WASHINGTON — New York Republican Rep. Claudia Tenney served up popcorn to hungry workers in downtown Washington, D.C. as she highlighted an Obama-era ruling that raised concerns for small businesses and entrepreneurs across the country.
Tenney visited Kristie Arslan’s Popped! Republic food truck, where she discussed how an Obama-era labor ruling has hindered Arslan and other small business owners looking to expand through the franchise route. Tenney served up Arslan’s fresh gourmet popcorn while explaining how a 2015 National Labor Relations Board (NLRB) ruling threatens the growth potential of small businesses like Popped! Republic.
The NLRB replaced its “direct and immediate” control standard for a broader standard based on “indirect” control in its 2015 Browning-Ferris decision. Up until Browning-Ferris, The NLRB used a “direct and immediate” control standard for determining joint employer status. If two separate businesses had actual authority over terms and conditions of employment and day-to-day supervision, they would be classified as a joint employer. The shift was the first time in decades that the NLRB considered indirect control as the main factor in determining whether a joint employment relationship exists.
Former President Barack Obama’s Department of Labor also issued administrative guidance that outlined its interpretation of joint employment under the Fair Labor Standards Act. A joint employer is a scenario where two separate businesses share legal responsibilities over the same employee. The guidance offered a new analytical framework for evaluating joint employment that many in the business community said would increase litigation against employers. President Donald Trump’s Secretary of Labor Alex Acosta has since rescinded the informal guidance.
“The joint-employer ruling has jeopardized opportunities for small businesses looking to franchise across the country. The standard overturned thirty years of bipartisan precedent, increasing compliance and legal costs, meanwhile leaving franchisees with less access to assistance and guidance from franchisors,” Tenney told The Daily Caller News Foundation. “In April, I joined nearly 60 colleagues in calling for language that would protect small businesses from the joint employer standard. Since its inception, the joint employer ruling has been confusing and burdensome for businesses looking to grow and expand.
Launched in May 2012, Popcorn! Republic is now growing. Arslan, who was an association executive, started the popcorn business with her husband, who was in the pharmaceutical industry. In addition to the truck, the couple have a factory store in Alexandria, Va. All 20 flavors are homemade and DC themed, like the popular “K Street Kettle Corn.”
“We looked into this rule and learned how it would transfer a lot of liability on the brand owner for those that are franchising,” Arslan said. “Obviously a small business, liability is a concern. We want to grow, but we certainly don’t want to take on more substantial liability.”
Kristie’s Popped! Republic is a prime example of a way this standard has negatively impacted small businesses and prohibited real growth and job creation,” Tenney said.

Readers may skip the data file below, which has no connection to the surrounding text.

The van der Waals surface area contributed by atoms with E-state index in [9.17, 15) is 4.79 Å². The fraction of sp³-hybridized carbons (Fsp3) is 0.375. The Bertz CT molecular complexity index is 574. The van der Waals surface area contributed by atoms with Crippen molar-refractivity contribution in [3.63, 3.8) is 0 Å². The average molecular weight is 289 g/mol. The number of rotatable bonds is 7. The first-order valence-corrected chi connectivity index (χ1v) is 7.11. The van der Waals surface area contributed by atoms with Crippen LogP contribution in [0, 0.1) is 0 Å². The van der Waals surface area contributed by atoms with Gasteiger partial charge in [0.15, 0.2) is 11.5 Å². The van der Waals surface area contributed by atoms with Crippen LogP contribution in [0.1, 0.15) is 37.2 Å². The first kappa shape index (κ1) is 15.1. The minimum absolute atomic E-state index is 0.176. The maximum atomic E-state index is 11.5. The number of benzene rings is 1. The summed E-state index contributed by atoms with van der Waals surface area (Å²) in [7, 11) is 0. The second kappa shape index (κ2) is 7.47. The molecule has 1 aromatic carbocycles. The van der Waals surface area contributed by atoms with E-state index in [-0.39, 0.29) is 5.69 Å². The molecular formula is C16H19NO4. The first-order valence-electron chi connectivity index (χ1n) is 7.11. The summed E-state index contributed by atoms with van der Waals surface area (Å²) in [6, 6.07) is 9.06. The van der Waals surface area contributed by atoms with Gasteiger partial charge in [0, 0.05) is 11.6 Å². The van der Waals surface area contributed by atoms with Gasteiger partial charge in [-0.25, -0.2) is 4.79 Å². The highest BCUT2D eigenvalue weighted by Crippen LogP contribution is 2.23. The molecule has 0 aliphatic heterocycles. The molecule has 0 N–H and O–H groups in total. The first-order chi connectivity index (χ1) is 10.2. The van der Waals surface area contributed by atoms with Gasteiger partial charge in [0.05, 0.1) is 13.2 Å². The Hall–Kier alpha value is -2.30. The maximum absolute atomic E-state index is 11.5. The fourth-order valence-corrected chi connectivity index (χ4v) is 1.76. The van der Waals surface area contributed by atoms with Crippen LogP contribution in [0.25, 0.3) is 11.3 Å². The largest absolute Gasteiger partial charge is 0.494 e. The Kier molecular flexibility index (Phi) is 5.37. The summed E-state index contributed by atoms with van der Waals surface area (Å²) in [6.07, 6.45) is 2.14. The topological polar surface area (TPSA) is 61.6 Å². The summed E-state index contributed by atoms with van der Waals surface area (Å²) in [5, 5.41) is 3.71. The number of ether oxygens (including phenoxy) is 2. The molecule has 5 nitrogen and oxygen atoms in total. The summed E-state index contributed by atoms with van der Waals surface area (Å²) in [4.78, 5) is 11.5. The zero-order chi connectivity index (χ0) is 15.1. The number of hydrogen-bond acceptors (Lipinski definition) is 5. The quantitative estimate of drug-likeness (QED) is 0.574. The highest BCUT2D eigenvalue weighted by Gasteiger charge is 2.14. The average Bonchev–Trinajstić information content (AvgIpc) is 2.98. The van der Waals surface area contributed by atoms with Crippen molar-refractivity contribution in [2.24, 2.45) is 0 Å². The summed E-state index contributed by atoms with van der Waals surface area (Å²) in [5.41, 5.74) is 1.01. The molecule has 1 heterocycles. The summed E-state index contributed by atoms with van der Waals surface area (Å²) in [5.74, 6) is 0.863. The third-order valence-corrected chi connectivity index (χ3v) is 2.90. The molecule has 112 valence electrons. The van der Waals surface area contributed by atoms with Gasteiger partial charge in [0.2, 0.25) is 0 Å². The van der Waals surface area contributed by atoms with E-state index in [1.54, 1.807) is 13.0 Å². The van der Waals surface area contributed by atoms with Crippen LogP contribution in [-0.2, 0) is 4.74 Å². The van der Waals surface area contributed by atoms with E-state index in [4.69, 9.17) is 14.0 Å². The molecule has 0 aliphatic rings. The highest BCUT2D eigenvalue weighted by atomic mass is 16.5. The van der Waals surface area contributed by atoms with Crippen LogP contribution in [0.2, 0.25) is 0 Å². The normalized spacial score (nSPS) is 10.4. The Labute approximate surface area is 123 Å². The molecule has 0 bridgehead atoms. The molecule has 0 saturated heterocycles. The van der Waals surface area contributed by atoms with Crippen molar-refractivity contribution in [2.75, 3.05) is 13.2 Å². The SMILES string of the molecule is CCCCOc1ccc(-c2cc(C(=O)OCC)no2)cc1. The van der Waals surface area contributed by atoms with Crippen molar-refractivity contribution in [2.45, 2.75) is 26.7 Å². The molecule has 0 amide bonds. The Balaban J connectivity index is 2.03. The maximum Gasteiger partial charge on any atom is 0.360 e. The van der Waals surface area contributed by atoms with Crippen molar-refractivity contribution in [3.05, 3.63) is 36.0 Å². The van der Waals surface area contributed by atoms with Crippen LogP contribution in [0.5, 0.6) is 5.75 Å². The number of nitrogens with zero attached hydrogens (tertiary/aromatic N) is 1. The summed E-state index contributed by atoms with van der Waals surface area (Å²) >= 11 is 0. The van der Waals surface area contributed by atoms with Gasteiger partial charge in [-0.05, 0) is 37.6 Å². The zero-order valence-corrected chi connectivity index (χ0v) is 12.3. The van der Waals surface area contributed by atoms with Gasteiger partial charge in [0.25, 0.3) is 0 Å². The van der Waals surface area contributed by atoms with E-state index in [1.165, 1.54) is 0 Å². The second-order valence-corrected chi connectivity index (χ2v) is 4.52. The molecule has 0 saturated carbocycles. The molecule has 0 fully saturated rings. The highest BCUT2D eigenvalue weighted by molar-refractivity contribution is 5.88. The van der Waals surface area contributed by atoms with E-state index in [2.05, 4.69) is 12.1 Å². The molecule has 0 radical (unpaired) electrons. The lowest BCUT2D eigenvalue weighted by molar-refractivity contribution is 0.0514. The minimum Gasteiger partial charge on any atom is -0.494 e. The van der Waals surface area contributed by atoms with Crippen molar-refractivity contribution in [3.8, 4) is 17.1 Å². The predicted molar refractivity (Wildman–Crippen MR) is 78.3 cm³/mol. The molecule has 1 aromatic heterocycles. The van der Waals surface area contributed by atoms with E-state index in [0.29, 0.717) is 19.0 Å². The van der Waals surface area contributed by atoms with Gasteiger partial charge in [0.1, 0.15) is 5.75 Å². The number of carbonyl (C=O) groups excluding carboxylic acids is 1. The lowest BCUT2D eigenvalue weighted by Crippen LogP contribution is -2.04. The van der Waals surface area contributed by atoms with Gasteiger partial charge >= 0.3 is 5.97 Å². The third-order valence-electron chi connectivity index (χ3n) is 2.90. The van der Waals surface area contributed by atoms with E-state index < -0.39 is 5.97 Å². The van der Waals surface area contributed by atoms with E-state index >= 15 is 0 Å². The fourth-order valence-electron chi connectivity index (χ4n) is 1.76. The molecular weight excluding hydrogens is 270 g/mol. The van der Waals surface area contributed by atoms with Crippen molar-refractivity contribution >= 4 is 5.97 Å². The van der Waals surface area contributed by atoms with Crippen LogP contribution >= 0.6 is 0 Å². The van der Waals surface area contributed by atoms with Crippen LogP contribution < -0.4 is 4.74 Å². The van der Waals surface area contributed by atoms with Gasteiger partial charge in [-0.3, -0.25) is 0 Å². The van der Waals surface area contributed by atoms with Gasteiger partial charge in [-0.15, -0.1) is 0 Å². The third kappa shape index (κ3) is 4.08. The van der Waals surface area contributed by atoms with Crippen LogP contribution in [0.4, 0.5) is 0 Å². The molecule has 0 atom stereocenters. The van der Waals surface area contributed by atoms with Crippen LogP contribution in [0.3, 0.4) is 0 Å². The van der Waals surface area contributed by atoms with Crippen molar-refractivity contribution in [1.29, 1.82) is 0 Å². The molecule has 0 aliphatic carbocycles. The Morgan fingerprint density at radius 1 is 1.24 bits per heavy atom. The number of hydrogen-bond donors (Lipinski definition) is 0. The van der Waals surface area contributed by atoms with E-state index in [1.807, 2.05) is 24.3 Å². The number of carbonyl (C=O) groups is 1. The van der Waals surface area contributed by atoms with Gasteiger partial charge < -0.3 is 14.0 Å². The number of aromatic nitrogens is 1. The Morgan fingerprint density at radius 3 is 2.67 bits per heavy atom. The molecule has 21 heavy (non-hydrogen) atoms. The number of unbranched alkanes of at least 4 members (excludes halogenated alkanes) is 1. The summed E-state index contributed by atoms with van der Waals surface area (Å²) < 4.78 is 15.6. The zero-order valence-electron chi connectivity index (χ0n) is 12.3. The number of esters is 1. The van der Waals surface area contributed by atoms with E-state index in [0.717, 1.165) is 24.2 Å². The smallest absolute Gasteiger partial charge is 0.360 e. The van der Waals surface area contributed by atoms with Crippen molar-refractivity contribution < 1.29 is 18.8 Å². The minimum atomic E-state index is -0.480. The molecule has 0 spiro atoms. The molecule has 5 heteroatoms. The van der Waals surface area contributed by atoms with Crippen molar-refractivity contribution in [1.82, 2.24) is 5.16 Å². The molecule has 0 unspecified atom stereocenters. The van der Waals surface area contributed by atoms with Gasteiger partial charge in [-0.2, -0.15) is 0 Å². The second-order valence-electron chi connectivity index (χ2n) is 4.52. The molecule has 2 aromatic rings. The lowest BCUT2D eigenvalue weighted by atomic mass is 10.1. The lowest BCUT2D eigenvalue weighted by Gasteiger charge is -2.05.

Traditionally, businesses have been able to grow at a much faster pace through the franchise model.
“If we did franchising, we could probably open, at minimum, five locations in a year versus one location in a year,” Arslan explained. “We would seek franchise owners who would invest in the brand to open their locations. We’d help them get launched and then they run their business.”
Arslan said that the Obama-era ruling has affected their business decisions.
“We made the conscious decision not to go the franchise route until this issue is resolved. Once this issue is resolved we’ll revisit it but now we’re going the route of opening our own locations, instead of prepping to franchise.” she said
“It’s the uncertainty. It’s too great,” Arslan said of the concerns faced by small businesses looking to expand through the franchise route. “One lawsuit can bankrupt your business.”
Arslan seems hopeful that under the Trump administration, the standard will be rolled back to its traditional interpretation, but she also called for a legislative fix.
“There’s already been a big push to reduce the regulatory burden on small business, and so we’re hoping this gets addressed,” she said. “I think the only way to resolve the issue is legislative action.”
Tenney discussed policy and served up hungry lunch goers just blocks from the White House. The truck’s flavors and mixes include an Obama mix which is caramel and cheddar, a famous Chicago combination. The truck’s Trump mix is orange cheddar with blazing buffalo.
When asked what a Tenney Popcorn mix would look like, she said Caramel, Cheddar and Maple (made with maple syrup from Central New York maple trees, of course). Matt Haller, International Franchise Association’s senior vice president of government relations and public affairs offered up a suggestion of what a franchising association mix would look like.
“The IFA mix would be both small and large kernels, because franchises consist of both small and large businesses,” he said. “But until joint employer is fixed, they’re all stuck together and don’t know what to do.”
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